Current best evidence for clinical care (more info)
PURPOSE OF REVIEW: While the COVID-19 pandemic is constantly evolving, it remains unclear whether the use of angiotensin-converting enzyme (ACE) inhibitors or angiotensin receptor blockers (ARBs) affects the clinical course of SARS-CoV-2 infection. For this meta-analysis, PubMed, CENTRAL, and grey literature were searched from their inception to 19 May 2020 for randomized, controlled trials or observational studies that evaluate the association between the use of either ACE inhibitors or ARBs and the risk for major clinical endpoints (infection, hospitalization, admission to ICU, death) in adult patients during the COVID-19 pandemic. In addition, a subgroup geographical analysis of outcomes was performed. Studies including less than 100 subjects were excluded from our analysis.
RECENT FINDINGS: In total, 25 observational studies were included. ACE inhibitors and ARBs were not associated with increased odds for SARS-CoV-2 infection, admission to hospital, severe or critical illness, admission to ICU, and SARS-CoV-2-related death. In Asian countries, the use of ACE inhibitors/ARBs decreased the odds for severe or critical illness and death (OR = 0.37, 95% CI 0.16-0.89, I2 = 83%, and OR = 0.62, 95% CI 0.39-0.99, I2 = 0%, respectively), whereas they increased the odds for ICU admission in North America and death in Europe (OR = 1.75, 95% CI 1.37-2.23, I2 = 0%, and OR = 1.68, 95% CI 1.05-2.70, I2 = 82%, respectively). ACE inhibitors might be marginally protective regarding SARS-CoV-2-related death compared with ARBs (OR = 0.86, 95% CI 0.74-1.00, I2 = 0%). Randomized controlled trials are needed to confirm the aforementioned associations between ACE inhibitors, ARBs, and SARS-CoV-2.
|Discipline / Specialty Area||Score|
|Family Medicine (FM)/General Practice (GP)||
|General Internal Medicine-Primary Care(US)||
The more we learn, the more it appears we don't know. Genetics/geographics are clearly highly relevant. How these data compare with current situation (this data is from early 2020) with virus having mutated slightly becoming more infectious but also more vulnerable will have to be shown. For now, I think we still are none the wiser but perhaps the evidence swung slightly towards 'avoid ACE/ARB in Europe/North America'.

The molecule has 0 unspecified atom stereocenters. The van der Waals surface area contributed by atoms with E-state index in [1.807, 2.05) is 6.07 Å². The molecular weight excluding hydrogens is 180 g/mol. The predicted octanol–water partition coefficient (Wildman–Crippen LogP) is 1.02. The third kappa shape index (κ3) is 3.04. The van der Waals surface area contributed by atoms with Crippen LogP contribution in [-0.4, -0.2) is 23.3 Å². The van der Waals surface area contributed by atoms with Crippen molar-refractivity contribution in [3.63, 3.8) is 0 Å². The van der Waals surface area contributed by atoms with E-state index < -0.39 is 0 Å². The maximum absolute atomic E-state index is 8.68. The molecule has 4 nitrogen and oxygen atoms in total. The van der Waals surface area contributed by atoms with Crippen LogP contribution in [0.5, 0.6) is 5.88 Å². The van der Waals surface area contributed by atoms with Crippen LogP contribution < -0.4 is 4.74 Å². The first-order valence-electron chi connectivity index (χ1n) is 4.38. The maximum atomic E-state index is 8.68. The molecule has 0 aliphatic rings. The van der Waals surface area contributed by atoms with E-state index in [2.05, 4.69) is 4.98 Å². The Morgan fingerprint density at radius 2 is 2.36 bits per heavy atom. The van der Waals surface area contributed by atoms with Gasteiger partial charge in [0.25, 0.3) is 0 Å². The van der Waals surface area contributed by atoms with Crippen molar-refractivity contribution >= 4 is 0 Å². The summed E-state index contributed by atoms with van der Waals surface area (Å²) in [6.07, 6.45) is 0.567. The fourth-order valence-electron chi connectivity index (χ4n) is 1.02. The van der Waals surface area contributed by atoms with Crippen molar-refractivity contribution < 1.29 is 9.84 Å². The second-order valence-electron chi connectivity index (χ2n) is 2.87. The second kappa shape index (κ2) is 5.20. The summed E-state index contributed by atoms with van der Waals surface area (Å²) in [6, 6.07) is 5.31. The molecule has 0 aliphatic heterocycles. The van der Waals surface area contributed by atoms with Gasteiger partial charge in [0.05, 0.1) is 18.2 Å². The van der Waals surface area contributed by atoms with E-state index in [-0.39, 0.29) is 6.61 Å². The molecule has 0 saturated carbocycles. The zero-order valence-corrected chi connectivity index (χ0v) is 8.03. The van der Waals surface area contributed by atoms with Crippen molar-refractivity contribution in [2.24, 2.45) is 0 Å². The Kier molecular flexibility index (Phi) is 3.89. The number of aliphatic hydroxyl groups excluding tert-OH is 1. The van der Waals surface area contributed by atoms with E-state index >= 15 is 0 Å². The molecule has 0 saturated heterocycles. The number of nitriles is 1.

Strengths: • Good intention of performing meta-analysis on debatable topic which made a sensation. Weaknesses: • As like any such meta-analysis, it has risk of selection and exclusion bias. • Several key aspects of impact of ACEI/ARB on heart and lung damage in SARS-COV-2 have not been assessed or searched for. It is important to note that ACEI/ARB have mostly protective effect on lung and heart and the preventive or damaging role of them in SARS-COV-2 should have been looked than only seeing ICU mortality, hospital admission. • Hardly any explanation is given why the results differed from earlier assumption, difference in regional variation and racial variation in relation to their outcomes when difference was found in subgroup analysis. Overall, this is average general quality meta-analysis which served to clear some points on this controversial debate. However, nothing much is mentioned about the reason why the outcome differed even in main and subgroup analysis.